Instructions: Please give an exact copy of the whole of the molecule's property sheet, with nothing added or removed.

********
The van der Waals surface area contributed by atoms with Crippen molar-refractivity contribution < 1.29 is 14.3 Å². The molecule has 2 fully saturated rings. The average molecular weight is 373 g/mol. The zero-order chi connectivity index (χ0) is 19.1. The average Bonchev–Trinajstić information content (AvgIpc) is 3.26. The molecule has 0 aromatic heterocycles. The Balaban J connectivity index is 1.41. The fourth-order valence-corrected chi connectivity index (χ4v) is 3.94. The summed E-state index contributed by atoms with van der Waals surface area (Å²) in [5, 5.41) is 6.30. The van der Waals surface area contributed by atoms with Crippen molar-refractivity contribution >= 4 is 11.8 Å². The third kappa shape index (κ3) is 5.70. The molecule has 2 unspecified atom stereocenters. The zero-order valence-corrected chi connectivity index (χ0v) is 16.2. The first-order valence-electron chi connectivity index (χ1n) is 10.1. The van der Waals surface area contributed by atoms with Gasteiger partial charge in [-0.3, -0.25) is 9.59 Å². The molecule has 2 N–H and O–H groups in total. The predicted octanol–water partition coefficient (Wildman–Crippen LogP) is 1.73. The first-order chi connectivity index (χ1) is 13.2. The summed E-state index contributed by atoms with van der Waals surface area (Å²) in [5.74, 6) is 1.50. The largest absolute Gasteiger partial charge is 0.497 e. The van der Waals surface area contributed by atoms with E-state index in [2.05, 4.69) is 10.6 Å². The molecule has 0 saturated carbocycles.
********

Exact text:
The van der Waals surface area contributed by atoms with Crippen molar-refractivity contribution < 1.29 is 14.3 Å². The molecule has 2 fully saturated rings. The average molecular weight is 373 g/mol. The zero-order chi connectivity index (χ0) is 19.1. The average Bonchev–Trinajstić information content (AvgIpc) is 3.26. The molecule has 0 aromatic heterocycles. The Balaban J connectivity index is 1.41. The fourth-order valence-corrected chi connectivity index (χ4v) is 3.94. The summed E-state index contributed by atoms with van der Waals surface area (Å²) in [5, 5.41) is 6.30. The van der Waals surface area contributed by atoms with Crippen molar-refractivity contribution >= 4 is 11.8 Å². The third kappa shape index (κ3) is 5.70. The molecule has 2 unspecified atom stereocenters. The zero-order valence-corrected chi connectivity index (χ0v) is 16.2. The first-order valence-electron chi connectivity index (χ1n) is 10.1. The van der Waals surface area contributed by atoms with Gasteiger partial charge in [-0.3, -0.25) is 9.59 Å². The molecule has 2 N–H and O–H groups in total. The predicted octanol–water partition coefficient (Wildman–Crippen LogP) is 1.73. The first-order chi connectivity index (χ1) is 13.2. The summed E-state index contributed by atoms with van der Waals surface area (Å²) in [5.74, 6) is 1.50. The largest absolute Gasteiger partial charge is 0.497 e. The van der Waals surface area contributed by atoms with E-state index in [2.05, 4.69) is 10.6 Å². The molecule has 0 saturated carbocycles.